Neural Correlates of Alcohol Approach Bias in Alcohol Addiction: the Spirit is Willing but the Flesh is Weak for Spirits.
Neuropsychopharmacology, September 2013
C E Wiers, C Stelzel, S Q Park, C K Gawron, V U Ludwig, S Gutwinski, A Heinz, J Lindenmeyer, R W Wiers, H Walter, F Bermpohl
Behavioral studies have shown an alcohol-approach bias in alcohol-dependent patients: the automatic tendency to faster approach than avoid alcohol compared with neutral cues, which has been associated with craving and relapse. Although this is a well-studied psychological phenomenon, little is known about the brain processes underlying automatic action tendencies in addiction. We examined 20 alcohol-dependent patients and 17 healthy controls with functional magnetic resonance imaging (fMRI), while performing an implicit approach-avoidance task. Participants pushed and pulled pictorial cues of alcohol and soft-drink beverages, according to a content-irrelevant feature of the cue (landscape/portrait). The critical fMRI contrast regarding the alcohol-approach bias was defined as (approach alcohol>avoid alcohol)>(approach soft drink>avoid soft drink). This was reversed for the avoid-alcohol contrast: (avoid alcohol>approach alcohol)>(avoid soft drink>approach soft drink). In comparison with healthy controls, alcohol-dependent patients had stronger behavioral approach tendencies for alcohol cues than for soft-drink cues. In the approach, alcohol fMRI contrast patients showed larger blood-oxygen-level-dependent responses in the nucleus accumbens and medial prefrontal cortex, regions involved in reward and motivational processing. In alcohol-dependent patients, alcohol-craving scores were positively correlated with activity in the amygdala for the approach-alcohol contrast. The dorsolateral prefrontal cortex was not activated in the avoid-alcohol contrast in patients vs controls. Our data suggest that brain regions that have a key role in reward and motivation are associated with the automatic alcohol-approach bias in alcohol-dependent patients.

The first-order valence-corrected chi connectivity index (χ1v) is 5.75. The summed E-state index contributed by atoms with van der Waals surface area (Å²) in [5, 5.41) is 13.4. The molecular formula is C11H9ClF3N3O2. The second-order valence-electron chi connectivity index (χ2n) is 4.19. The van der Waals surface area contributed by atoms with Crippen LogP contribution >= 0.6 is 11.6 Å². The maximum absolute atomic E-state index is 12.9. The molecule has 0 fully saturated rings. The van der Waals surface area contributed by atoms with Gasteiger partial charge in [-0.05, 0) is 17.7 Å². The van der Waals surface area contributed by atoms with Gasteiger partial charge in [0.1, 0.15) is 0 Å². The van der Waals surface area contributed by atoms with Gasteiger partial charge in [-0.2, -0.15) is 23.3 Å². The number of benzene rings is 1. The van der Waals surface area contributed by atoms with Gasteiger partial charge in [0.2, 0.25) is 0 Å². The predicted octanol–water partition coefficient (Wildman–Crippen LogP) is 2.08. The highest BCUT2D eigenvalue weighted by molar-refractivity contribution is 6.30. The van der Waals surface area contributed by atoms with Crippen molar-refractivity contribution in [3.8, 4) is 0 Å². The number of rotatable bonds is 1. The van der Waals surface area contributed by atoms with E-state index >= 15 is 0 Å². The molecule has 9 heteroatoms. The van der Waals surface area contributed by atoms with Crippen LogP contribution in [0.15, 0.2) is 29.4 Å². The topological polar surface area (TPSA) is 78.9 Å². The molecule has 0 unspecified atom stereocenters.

|Members of the public||2||100%|
|Iran, Islamic Republic of||2||3%|
|Readers by professional status||Count||As %|
|Student > Ph. D. Student||25||33%|
|Student > Master||12||16%|
|Readers by discipline||Count||As %|
|Medicine and Dentistry||11||15%|
|Agricultural and Biological Sciences||4||5%|